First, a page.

dhcpctl_wait_for_completion (lease,

       This  call  causes the message to get sent to the server (the message to look up the lease
       and send back the attribute values in the answer). The value in  the  variable  waitstatus
       when  the function returns will be the result from the server. If the message could not be
       processed properly by the server then the error will be reflected here.

                      if (waitstatus != ISC_R_SUCCESS) {
                           /* server not authoritative */
                           exit (0);


       Clean-up memory we no longer need.

                      dhcpctl_get_value (&value, lease, "ends");

       Get the attribute named ``ends'' from the lease handle. This is a 4-byte  integer  of  the
       time (in unix epoch seconds) that the lease will expire.

                      memcpy(&thetime, value->value, value->len);
                      dhcpctl_data_string_dereference(&value, MDL);

                      fprintf (stdout, "ending time is %s",


       If  the  server  demands  authenticated connections then before opening the connection the
       user must call dhcpctl_new_authenticator.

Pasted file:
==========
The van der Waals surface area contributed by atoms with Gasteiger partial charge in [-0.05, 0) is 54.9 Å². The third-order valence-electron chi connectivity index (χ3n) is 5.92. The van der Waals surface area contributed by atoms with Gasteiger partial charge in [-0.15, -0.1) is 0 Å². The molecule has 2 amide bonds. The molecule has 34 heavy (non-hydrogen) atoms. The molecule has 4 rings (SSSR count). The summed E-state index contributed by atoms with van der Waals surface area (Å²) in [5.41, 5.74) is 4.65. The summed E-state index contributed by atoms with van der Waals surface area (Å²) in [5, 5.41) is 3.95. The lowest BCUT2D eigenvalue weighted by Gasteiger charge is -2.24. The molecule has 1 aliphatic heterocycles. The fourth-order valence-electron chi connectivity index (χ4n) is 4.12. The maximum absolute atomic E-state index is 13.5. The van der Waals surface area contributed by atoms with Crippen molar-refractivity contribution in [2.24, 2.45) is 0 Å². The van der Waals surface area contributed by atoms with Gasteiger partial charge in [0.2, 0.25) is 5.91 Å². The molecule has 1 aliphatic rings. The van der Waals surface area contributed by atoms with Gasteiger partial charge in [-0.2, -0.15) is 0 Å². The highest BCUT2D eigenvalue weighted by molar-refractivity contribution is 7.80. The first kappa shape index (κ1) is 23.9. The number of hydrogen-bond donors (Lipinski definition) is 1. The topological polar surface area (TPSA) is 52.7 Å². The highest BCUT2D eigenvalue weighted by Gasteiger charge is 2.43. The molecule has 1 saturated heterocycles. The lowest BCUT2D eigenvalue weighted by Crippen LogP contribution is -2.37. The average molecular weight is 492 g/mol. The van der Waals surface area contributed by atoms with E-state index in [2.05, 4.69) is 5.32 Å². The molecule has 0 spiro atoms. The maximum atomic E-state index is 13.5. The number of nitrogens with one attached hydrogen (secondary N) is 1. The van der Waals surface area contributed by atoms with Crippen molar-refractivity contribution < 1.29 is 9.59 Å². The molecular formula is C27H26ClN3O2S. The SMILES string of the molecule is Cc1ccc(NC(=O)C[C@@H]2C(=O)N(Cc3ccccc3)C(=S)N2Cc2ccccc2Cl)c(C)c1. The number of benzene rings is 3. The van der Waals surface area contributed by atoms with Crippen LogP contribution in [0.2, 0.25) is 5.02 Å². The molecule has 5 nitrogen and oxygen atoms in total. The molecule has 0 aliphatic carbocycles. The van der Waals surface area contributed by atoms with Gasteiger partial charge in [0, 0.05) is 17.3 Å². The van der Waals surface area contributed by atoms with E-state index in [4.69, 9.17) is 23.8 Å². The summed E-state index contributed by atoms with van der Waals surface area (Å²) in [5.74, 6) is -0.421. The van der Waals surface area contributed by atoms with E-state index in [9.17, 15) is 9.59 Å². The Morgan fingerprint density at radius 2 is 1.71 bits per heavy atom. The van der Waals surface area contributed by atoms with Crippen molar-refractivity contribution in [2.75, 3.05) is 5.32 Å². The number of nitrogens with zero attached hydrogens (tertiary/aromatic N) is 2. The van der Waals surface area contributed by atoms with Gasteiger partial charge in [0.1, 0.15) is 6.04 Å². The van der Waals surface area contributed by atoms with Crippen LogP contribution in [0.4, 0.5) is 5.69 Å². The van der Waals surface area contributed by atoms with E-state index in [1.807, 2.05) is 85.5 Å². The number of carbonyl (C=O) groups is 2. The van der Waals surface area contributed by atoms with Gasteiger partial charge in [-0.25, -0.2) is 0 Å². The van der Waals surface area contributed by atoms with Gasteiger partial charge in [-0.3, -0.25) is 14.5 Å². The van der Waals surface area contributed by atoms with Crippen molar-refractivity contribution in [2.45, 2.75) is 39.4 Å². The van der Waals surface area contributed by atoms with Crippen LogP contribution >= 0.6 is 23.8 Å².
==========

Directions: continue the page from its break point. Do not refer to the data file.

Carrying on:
dhcpctl_handle authenticator = NULL;
                 const char *keyname = "a-key-name";
                 const char *algorithm = "hmac-md5";
                 const char *secret = "a-shared-secret";

                 dhcpctl_new_authenticator (&authenticator,
                                   strlen(secret) + 1);

       The keyname, algorithm and must all match what is specified  in  the  server's  dhcpd.conf
       file,  excepting that the secret should appear in ´raw´ form, not in base64 as it would in

                 key "a-key-name" {
                      algorithm hmac-md5;
                      secret "a-shared-secret";

                 # Set the omapi-key value to use
                 # authenticated connections
                 omapi-key a-key-name;

       The authenticator handle that is created by the call to dhcpctl_new_authenticator must  be
       given  as  the last (the 4th) argument to the call to dhcpctl_connect(). All messages will
       then be signed with the given secret string using the specified algorithm.


       dhcpctl(3), omshell(1), dhcpd(8), dhclient(8), dhcpd.conf(5), dhclient.conf(5).


       omapi was created by Ted Lemon of Nominum, Inc. This documentation was  written  by  James
       Brister of Nominum, Inc.